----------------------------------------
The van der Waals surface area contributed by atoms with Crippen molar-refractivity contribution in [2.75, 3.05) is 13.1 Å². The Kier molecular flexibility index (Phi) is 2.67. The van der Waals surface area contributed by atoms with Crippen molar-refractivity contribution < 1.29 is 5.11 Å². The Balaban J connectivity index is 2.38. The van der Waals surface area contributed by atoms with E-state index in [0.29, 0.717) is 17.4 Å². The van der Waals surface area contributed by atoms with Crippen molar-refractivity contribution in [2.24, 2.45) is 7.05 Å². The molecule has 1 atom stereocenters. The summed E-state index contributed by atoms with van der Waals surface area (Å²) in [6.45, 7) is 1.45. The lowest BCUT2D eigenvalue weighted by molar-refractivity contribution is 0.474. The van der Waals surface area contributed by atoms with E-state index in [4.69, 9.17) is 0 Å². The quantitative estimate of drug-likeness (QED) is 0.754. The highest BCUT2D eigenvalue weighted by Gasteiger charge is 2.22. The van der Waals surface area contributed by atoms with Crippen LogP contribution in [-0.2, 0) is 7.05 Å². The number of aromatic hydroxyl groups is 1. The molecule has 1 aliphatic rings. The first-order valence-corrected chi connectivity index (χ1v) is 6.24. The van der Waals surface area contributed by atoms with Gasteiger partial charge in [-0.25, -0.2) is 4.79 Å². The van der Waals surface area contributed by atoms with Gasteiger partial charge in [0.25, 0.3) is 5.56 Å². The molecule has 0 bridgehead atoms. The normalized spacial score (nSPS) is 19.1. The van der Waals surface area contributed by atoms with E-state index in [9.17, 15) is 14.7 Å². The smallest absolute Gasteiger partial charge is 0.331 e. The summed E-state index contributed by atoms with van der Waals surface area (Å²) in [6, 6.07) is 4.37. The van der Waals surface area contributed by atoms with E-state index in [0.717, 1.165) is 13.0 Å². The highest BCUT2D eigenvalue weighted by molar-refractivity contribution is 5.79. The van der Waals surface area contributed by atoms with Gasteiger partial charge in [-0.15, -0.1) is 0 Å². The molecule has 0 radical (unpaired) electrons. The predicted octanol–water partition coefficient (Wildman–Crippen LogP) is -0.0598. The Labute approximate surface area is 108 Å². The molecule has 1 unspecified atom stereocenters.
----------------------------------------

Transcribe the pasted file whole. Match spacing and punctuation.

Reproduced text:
The van der Waals surface area contributed by atoms with Crippen molar-refractivity contribution in [2.75, 3.05) is 13.1 Å². The Kier molecular flexibility index (Phi) is 2.67. The van der Waals surface area contributed by atoms with Crippen molar-refractivity contribution < 1.29 is 5.11 Å². The Balaban J connectivity index is 2.38. The van der Waals surface area contributed by atoms with E-state index in [0.29, 0.717) is 17.4 Å². The van der Waals surface area contributed by atoms with Crippen molar-refractivity contribution in [2.24, 2.45) is 7.05 Å². The molecule has 1 atom stereocenters. The summed E-state index contributed by atoms with van der Waals surface area (Å²) in [6.45, 7) is 1.45. The lowest BCUT2D eigenvalue weighted by molar-refractivity contribution is 0.474. The van der Waals surface area contributed by atoms with E-state index in [4.69, 9.17) is 0 Å². The quantitative estimate of drug-likeness (QED) is 0.754. The highest BCUT2D eigenvalue weighted by Gasteiger charge is 2.22. The van der Waals surface area contributed by atoms with Crippen LogP contribution in [-0.2, 0) is 7.05 Å². The number of aromatic hydroxyl groups is 1. The molecule has 1 aliphatic rings. The first-order valence-corrected chi connectivity index (χ1v) is 6.24. The van der Waals surface area contributed by atoms with Gasteiger partial charge in [-0.25, -0.2) is 4.79 Å². The van der Waals surface area contributed by atoms with Gasteiger partial charge in [0.25, 0.3) is 5.56 Å². The molecule has 0 bridgehead atoms. The normalized spacial score (nSPS) is 19.1. The van der Waals surface area contributed by atoms with E-state index in [9.17, 15) is 14.7 Å². The smallest absolute Gasteiger partial charge is 0.331 e. The summed E-state index contributed by atoms with van der Waals surface area (Å²) in [6, 6.07) is 4.37. The van der Waals surface area contributed by atoms with E-state index in [0.717, 1.165) is 13.0 Å². The highest BCUT2D eigenvalue weighted by molar-refractivity contribution is 5.79. The van der Waals surface area contributed by atoms with Gasteiger partial charge in [-0.15, -0.1) is 0 Å². The molecule has 0 radical (unpaired) electrons. The predicted octanol–water partition coefficient (Wildman–Crippen LogP) is -0.0598. The Labute approximate surface area is 108 Å². The molecule has 1 unspecified atom stereocenters.